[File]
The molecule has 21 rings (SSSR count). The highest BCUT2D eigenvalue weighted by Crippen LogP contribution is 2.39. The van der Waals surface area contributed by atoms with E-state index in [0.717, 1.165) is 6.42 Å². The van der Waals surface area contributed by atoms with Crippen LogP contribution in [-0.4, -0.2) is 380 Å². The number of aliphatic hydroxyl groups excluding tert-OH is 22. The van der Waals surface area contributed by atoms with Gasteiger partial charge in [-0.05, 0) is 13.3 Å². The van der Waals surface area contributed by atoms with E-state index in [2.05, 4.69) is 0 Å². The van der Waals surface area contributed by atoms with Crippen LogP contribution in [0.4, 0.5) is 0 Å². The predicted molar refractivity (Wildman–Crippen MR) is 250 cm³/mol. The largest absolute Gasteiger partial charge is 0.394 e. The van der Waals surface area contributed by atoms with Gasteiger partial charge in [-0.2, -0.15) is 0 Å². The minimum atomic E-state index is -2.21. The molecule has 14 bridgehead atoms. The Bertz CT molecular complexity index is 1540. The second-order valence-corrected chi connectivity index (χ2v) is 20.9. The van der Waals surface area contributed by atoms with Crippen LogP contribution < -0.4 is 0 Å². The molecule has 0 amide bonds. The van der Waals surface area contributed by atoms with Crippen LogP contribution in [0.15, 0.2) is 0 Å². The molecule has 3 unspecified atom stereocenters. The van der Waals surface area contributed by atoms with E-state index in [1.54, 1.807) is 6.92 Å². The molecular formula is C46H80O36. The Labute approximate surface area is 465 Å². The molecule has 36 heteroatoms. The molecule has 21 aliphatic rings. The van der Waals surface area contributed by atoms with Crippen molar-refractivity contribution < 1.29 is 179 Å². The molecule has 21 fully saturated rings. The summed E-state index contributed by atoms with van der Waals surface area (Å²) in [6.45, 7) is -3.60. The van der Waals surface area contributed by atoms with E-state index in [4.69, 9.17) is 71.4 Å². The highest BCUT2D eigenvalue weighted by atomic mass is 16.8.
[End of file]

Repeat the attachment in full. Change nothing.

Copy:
The molecule has 21 rings (SSSR count). The highest BCUT2D eigenvalue weighted by Crippen LogP contribution is 2.39. The van der Waals surface area contributed by atoms with E-state index in [0.717, 1.165) is 6.42 Å². The van der Waals surface area contributed by atoms with Crippen LogP contribution in [-0.4, -0.2) is 380 Å². The number of aliphatic hydroxyl groups excluding tert-OH is 22. The van der Waals surface area contributed by atoms with Gasteiger partial charge in [-0.05, 0) is 13.3 Å². The van der Waals surface area contributed by atoms with E-state index in [2.05, 4.69) is 0 Å². The van der Waals surface area contributed by atoms with Crippen LogP contribution in [0.4, 0.5) is 0 Å². The predicted molar refractivity (Wildman–Crippen MR) is 250 cm³/mol. The largest absolute Gasteiger partial charge is 0.394 e. The van der Waals surface area contributed by atoms with Gasteiger partial charge in [-0.2, -0.15) is 0 Å². The minimum atomic E-state index is -2.21. The molecule has 14 bridgehead atoms. The Bertz CT molecular complexity index is 1540. The second-order valence-corrected chi connectivity index (χ2v) is 20.9. The van der Waals surface area contributed by atoms with Crippen LogP contribution < -0.4 is 0 Å². The molecule has 0 amide bonds. The van der Waals surface area contributed by atoms with Crippen LogP contribution in [0.15, 0.2) is 0 Å². The molecule has 3 unspecified atom stereocenters. The van der Waals surface area contributed by atoms with E-state index in [1.54, 1.807) is 6.92 Å². The molecular formula is C46H80O36. The Labute approximate surface area is 465 Å². The molecule has 36 heteroatoms. The molecule has 21 aliphatic rings. The van der Waals surface area contributed by atoms with Crippen molar-refractivity contribution < 1.29 is 179 Å². The molecule has 21 fully saturated rings. The summed E-state index contributed by atoms with van der Waals surface area (Å²) in [6.45, 7) is -3.60. The van der Waals surface area contributed by atoms with E-state index in [4.69, 9.17) is 71.4 Å². The highest BCUT2D eigenvalue weighted by atomic mass is 16.8.